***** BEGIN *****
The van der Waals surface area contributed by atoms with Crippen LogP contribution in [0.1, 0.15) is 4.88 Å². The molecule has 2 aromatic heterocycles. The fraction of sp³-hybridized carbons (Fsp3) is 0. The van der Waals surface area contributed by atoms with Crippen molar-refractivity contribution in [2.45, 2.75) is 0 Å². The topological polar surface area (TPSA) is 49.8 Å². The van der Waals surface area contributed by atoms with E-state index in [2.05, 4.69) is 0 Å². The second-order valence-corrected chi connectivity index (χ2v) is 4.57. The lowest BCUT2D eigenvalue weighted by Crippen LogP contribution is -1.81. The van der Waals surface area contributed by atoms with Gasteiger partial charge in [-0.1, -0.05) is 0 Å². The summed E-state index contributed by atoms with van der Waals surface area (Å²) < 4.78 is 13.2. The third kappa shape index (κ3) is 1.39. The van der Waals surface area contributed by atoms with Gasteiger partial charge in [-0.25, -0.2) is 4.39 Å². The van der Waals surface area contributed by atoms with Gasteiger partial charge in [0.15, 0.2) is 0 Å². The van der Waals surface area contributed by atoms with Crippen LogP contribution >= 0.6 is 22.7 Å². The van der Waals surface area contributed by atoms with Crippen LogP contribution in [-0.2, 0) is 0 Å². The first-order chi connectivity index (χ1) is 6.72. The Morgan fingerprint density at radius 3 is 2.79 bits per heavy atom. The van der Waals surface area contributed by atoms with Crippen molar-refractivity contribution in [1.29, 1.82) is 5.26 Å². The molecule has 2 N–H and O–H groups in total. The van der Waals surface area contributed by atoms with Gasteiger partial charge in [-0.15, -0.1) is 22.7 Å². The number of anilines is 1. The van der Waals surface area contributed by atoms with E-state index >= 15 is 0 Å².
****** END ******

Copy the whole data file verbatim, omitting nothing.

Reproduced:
The van der Waals surface area contributed by atoms with Crippen LogP contribution in [0.1, 0.15) is 4.88 Å². The molecule has 2 aromatic heterocycles. The fraction of sp³-hybridized carbons (Fsp3) is 0. The van der Waals surface area contributed by atoms with Crippen molar-refractivity contribution in [2.45, 2.75) is 0 Å². The topological polar surface area (TPSA) is 49.8 Å². The van der Waals surface area contributed by atoms with E-state index in [2.05, 4.69) is 0 Å². The second-order valence-corrected chi connectivity index (χ2v) is 4.57. The lowest BCUT2D eigenvalue weighted by Crippen LogP contribution is -1.81. The van der Waals surface area contributed by atoms with Gasteiger partial charge in [-0.1, -0.05) is 0 Å². The summed E-state index contributed by atoms with van der Waals surface area (Å²) < 4.78 is 13.2. The third kappa shape index (κ3) is 1.39. The van der Waals surface area contributed by atoms with Gasteiger partial charge in [-0.25, -0.2) is 4.39 Å². The van der Waals surface area contributed by atoms with Gasteiger partial charge in [0.15, 0.2) is 0 Å². The van der Waals surface area contributed by atoms with Crippen LogP contribution >= 0.6 is 22.7 Å². The van der Waals surface area contributed by atoms with Crippen LogP contribution in [-0.2, 0) is 0 Å². The first-order chi connectivity index (χ1) is 6.72. The Morgan fingerprint density at radius 3 is 2.79 bits per heavy atom. The van der Waals surface area contributed by atoms with Crippen molar-refractivity contribution in [1.29, 1.82) is 5.26 Å². The molecule has 2 N–H and O–H groups in total. The van der Waals surface area contributed by atoms with Gasteiger partial charge in [-0.15, -0.1) is 22.7 Å². The number of anilines is 1. The van der Waals surface area contributed by atoms with E-state index >= 15 is 0 Å².